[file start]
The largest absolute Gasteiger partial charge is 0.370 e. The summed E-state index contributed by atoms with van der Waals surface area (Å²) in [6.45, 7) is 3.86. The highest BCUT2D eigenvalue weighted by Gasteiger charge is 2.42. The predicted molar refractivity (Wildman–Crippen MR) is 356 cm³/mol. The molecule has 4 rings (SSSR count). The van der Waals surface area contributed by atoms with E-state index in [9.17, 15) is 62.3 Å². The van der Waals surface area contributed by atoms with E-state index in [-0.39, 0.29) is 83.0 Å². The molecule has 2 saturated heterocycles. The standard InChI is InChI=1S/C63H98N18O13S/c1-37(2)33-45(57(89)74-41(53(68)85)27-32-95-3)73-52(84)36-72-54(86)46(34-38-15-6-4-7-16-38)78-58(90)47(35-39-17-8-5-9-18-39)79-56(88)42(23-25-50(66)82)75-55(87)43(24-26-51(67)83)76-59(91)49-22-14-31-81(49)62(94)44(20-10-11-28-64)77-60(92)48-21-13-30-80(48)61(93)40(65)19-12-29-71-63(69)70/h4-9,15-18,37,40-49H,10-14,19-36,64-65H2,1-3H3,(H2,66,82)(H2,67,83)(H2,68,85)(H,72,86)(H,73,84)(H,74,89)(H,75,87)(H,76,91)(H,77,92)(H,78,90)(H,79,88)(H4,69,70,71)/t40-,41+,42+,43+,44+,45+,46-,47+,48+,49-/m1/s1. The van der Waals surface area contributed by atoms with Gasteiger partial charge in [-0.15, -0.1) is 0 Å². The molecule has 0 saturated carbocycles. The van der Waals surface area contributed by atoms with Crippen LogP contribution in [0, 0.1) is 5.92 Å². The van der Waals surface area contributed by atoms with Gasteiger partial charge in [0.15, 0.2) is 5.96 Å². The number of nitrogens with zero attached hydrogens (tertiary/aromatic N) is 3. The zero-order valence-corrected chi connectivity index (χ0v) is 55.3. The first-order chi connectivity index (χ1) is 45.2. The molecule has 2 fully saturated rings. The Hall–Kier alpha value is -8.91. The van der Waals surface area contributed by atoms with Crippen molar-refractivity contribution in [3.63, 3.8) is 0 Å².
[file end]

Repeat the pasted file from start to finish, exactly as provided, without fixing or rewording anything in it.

The largest absolute Gasteiger partial charge is 0.370 e. The summed E-state index contributed by atoms with van der Waals surface area (Å²) in [6.45, 7) is 3.86. The highest BCUT2D eigenvalue weighted by Gasteiger charge is 2.42. The predicted molar refractivity (Wildman–Crippen MR) is 356 cm³/mol. The molecule has 4 rings (SSSR count). The van der Waals surface area contributed by atoms with E-state index in [9.17, 15) is 62.3 Å². The van der Waals surface area contributed by atoms with E-state index in [-0.39, 0.29) is 83.0 Å². The molecule has 2 saturated heterocycles. The standard InChI is InChI=1S/C63H98N18O13S/c1-37(2)33-45(57(89)74-41(53(68)85)27-32-95-3)73-52(84)36-72-54(86)46(34-38-15-6-4-7-16-38)78-58(90)47(35-39-17-8-5-9-18-39)79-56(88)42(23-25-50(66)82)75-55(87)43(24-26-51(67)83)76-59(91)49-22-14-31-81(49)62(94)44(20-10-11-28-64)77-60(92)48-21-13-30-80(48)61(93)40(65)19-12-29-71-63(69)70/h4-9,15-18,37,40-49H,10-14,19-36,64-65H2,1-3H3,(H2,66,82)(H2,67,83)(H2,68,85)(H,72,86)(H,73,84)(H,74,89)(H,75,87)(H,76,91)(H,77,92)(H,78,90)(H,79,88)(H4,69,70,71)/t40-,41+,42+,43+,44+,45+,46-,47+,48+,49-/m1/s1. The van der Waals surface area contributed by atoms with Gasteiger partial charge in [-0.15, -0.1) is 0 Å². The molecule has 0 saturated carbocycles. The van der Waals surface area contributed by atoms with Crippen LogP contribution in [0, 0.1) is 5.92 Å². The van der Waals surface area contributed by atoms with Gasteiger partial charge in [0.15, 0.2) is 5.96 Å². The number of nitrogens with zero attached hydrogens (tertiary/aromatic N) is 3. The zero-order valence-corrected chi connectivity index (χ0v) is 55.3. The first-order chi connectivity index (χ1) is 45.2. The molecule has 2 fully saturated rings. The Hall–Kier alpha value is -8.91. The van der Waals surface area contributed by atoms with Crippen molar-refractivity contribution in [3.63, 3.8) is 0 Å².